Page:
Friday Tips – Travel Writing

Grand Palace Bangkok
Grand Palace Bangkok

What is common to both good fiction and travel writing?  Read Benji Lanyado, Guardian writer and blogger’s valuable advice on  what should be every new writer’s mantra Show Don’t Tell.

‘My golden rule when writing a piece is to include as much visual description as possible. It’s easy to presume a lot, but your readers don’t know what you’ve seen. So explain it as vividly as possible. Don’t ever describe something as “characterful” or “beautiful” – this doesn’t mean anything to anybody but you. Describe things as if you were explaining them to a blind person. To say a building is “old” isn’t good enough; explain the colours, the peeling stucco, the elaborate, angular finishes on windowsills, the cleaning lady in a faded blue smock who was leaning out of a second-storey window with a cigarette dangling from her mouth. There is a thin line between elaborate, colourful, evocative writing and pretentious tosh, but it’s better to lean towards the pretentious tosh side of the spectrum than to be dull and presumptuous.
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How to be HAPPY

I watched the great documentary HAPPY the other evening.  It gave glimpses of real life stories from around the world and interviews with the leading scientists in happiness research.

It showed that no matter whether you are living in a slum in India, a mosquito infested swamp in Louisiana or having a major accident that knocks your life sideways –  happiness can be yours.

Research by scientists in this field have found that people with extrinsic values that is fame, money or beauty are found to be more anxious, depressed and narcissistic whereas those with  intrinsic values –  developing meaningful relationships, personal growth and community involvement have a profound sense of well-being and self-esteem.

The jam and cream on the cake of a quest for happiness is attributed to being in the zone, in the flow or present in the moment.  Writing does it for me.

HAPPY by Wadi Rum Films

Friday Tips for Writers

alphabet-15461_150I ain’t Scott Fitzgerald or JK  but I am a writer, albeit with ‘L’ plates.  I think if you scratch the surface of any writer they will tell you they are still learning with each new work. The old maxim remains true ‘it is never too late to learn.’ Stephen King wrote in his non-fiction book  On Writing – a must read for all new writers – If you want to be a writer you must do two things above all others: read a lot and write a lot.

Read: Stephen King reads between 70 to 80 books a year and says  it’s not to study the craft; I read because I like to read…. Yet every book you pick up has its own lesson or lessons and quite often the bad books have more to teach than the good ones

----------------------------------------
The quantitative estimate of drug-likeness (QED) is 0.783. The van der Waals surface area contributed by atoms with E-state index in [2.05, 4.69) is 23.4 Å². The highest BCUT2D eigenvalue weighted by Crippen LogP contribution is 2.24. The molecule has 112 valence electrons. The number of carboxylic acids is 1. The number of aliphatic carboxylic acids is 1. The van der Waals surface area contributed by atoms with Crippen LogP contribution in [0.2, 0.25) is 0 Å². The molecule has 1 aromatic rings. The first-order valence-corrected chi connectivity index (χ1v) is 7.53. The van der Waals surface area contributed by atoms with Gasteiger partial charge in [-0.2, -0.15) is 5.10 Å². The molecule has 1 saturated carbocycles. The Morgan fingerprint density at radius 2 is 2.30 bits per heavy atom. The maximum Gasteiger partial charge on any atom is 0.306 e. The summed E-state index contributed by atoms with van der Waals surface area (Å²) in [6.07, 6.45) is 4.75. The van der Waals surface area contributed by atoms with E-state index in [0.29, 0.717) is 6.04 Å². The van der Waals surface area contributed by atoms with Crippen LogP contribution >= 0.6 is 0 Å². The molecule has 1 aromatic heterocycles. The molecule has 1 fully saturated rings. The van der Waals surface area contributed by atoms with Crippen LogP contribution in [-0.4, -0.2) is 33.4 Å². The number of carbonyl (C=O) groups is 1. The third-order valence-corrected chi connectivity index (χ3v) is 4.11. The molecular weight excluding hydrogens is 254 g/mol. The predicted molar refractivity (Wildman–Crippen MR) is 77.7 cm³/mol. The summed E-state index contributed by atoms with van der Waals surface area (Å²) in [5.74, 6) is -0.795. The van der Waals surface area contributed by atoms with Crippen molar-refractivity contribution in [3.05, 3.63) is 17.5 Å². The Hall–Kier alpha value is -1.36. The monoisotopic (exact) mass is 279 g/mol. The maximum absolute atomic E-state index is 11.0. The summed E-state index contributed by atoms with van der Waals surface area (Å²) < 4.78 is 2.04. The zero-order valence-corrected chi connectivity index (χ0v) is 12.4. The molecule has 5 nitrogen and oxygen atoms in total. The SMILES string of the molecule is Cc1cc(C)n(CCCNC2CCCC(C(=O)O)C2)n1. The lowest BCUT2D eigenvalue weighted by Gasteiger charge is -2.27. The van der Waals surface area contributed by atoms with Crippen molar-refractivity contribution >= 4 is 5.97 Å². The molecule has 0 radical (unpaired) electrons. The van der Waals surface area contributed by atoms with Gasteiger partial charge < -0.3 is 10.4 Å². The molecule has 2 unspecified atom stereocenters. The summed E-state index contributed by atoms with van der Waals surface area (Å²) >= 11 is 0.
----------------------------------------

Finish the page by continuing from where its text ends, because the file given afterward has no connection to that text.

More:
Write: Do you want to write? Then discipline yourself to write every day. In between writing the final para of Losing You and starting on the next novel squirreling away in my head, I set myself a 75-Day intuitive blogging challenge publishing it on a Facebook page. Each morning after a short meditation that set my intention to receive a topic, I wrote whatever first came into my mind. Most were obvious topical issues or my personal soap box rants but others, like ‘whirling dervishes,’ ‘fields of glory’ and ‘Petula Clarke’s number Colour My World’ came out of left field. If you are not sure what to write, not ready to write then try this intuitive writing exercise, it stretches you and teaches you a lot about your  relationship with writing.

Show Not Tell

Years ago at a week long live-in creative writing workshop given by the late Australian author Barbara Jefferis, I scribbled what I believed to be a dynamic short story. Proudly I handed it in and waited for the accolades. I was crushed when Barbara said it was simply an outline for a story and that  I needed to  ‘show’ rather than ‘tell.’  With my first non-fiction book, Finding Your Voice, a self-help guide to public speaking it did not matter.  ‘Telling’ was the perfect medium  and I had no trouble wagging my potential literary finger.   But fiction – ah there lies the rub or should I say tell.  In time perseverance rewarded me, having wrote ‘she sat gazing out of the window daydreaming,’ it clicked –  pesky telling again.  I deleted and experimented with the words again.  ‘By the open window, the light etched her profile, her eyes bright, seeing beyond the garden to far off places.’ Wow, why didn’t someone tell me about this before.  She did Mary it’s just it took you a few years to understand. It was good old Winnie Churchill who said ‘ Never ever give up , never ever, ever give up.’ He was right and so was Barbara Jefferis.